But most important is the number of LPs pressed worldwide in 2013: more than thirty MILLION. Also worth noting and again repeating: CD sales continued their slide.

Stu Morgenstern's picture

I imagine that if we were able to tally used record and vintage turntable sales the numbers would be astronomical! Thank you for your hard work.t

Superfuzz's picture

Good point, I am sure that by far, more used records are bought each year (and each day) than new records. I certainly buy more used. Every article I see about vinyl sales omits this, and doesn't even bother to speculate about used sales. I'm also pretty sure that more used turntables are bought everyday than new ones.

MicallefK's picture

I read somwhere that Rega claimed to have sold more tables in 2013 or 2012 than in the company's entire existence.

Similarly read that global LP sales were 177 million for 2012 .

Thoughts? Corrections? Bloviating ballyhoo?  And if we figured in used, holy moley.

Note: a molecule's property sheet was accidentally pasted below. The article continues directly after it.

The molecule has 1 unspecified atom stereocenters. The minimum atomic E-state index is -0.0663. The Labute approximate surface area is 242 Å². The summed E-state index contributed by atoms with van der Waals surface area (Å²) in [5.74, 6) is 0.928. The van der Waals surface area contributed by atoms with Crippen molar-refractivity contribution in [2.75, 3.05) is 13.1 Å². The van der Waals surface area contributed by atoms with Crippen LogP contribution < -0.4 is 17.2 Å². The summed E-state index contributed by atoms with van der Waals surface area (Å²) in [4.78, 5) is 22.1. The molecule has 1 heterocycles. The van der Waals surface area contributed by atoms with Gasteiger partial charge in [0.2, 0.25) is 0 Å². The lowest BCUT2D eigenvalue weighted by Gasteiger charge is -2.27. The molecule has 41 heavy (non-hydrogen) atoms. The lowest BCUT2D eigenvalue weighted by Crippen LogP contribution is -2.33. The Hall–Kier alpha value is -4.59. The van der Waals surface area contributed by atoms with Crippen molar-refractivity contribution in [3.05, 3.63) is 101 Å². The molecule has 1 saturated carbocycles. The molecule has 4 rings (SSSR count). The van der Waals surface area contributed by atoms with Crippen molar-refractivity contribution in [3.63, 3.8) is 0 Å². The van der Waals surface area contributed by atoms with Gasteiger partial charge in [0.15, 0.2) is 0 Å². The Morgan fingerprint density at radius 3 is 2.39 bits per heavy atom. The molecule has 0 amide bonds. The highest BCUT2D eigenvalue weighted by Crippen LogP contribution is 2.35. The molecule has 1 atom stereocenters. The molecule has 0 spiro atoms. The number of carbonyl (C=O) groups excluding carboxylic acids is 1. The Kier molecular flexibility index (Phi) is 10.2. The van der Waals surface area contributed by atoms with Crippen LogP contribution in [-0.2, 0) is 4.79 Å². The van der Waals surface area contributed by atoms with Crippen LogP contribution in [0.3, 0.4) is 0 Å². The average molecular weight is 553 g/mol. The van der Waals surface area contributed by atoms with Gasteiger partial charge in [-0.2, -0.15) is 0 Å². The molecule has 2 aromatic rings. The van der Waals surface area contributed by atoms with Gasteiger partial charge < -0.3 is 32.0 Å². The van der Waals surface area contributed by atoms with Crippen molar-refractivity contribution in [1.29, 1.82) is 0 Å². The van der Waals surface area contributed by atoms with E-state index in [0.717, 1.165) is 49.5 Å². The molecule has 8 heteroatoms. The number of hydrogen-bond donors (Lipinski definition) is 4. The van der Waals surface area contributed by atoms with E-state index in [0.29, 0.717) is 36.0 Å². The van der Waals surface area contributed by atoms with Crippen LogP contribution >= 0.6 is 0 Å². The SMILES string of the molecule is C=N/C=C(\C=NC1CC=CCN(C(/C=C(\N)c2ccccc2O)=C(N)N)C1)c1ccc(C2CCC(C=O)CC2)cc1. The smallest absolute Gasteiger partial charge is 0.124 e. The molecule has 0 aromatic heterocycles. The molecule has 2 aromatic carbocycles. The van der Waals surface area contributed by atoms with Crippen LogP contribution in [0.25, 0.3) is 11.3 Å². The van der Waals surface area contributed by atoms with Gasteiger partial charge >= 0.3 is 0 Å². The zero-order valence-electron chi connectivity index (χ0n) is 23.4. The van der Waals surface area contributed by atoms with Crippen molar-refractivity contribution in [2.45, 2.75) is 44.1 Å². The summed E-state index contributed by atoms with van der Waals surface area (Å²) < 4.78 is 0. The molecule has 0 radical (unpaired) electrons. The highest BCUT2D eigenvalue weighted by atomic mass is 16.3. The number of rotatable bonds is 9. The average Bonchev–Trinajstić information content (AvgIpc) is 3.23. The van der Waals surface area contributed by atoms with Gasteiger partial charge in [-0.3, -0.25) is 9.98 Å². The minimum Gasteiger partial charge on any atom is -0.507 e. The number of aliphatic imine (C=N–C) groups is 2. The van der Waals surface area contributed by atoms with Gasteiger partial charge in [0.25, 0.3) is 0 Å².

Michael Fremer's picture

Rega sold more turntables in 2013 than in any other year of its existence but not in the entirety of its existence. Perhaps 177 million LPs were sold worldwide counting used LP sales but even there I'd be skeptical.

MicallefK's picture


Spin Mag: Vinyl Sales in 2012 Were the Highest Since ‘OK Computer' Was Released More than $177 million sold worldwide

Wonder where they got their facts...  

Jeffrey Lee's picture

You seem to be confusing Fremer's total number of LPs sold with Spin's sales figures. Two different things. Spin is citing $177 million in sales, and Mike is saying that more than 30 million actual LPs were sold.   

Paul Boudreau's picture

Cool info, thanks.  For comparison purposes, it would be interesting to have an estimate of the highest-selling year (sometime in the '80s?) and the lowest-selling year (late '90s?). 

Russo7516's picture

Long live the mighty LP . This is pleasent news. 

avrcguy's picture

I've been dying to see what you were gonna come up with here. Thanks for doing some 'real' reporting!

missouricatman's picture

If anyone would have the ability to coax some relevant data out of these companies, it would be you. Thanks for doing it. Pretty impressive volume for a media once declared dead, I'd say.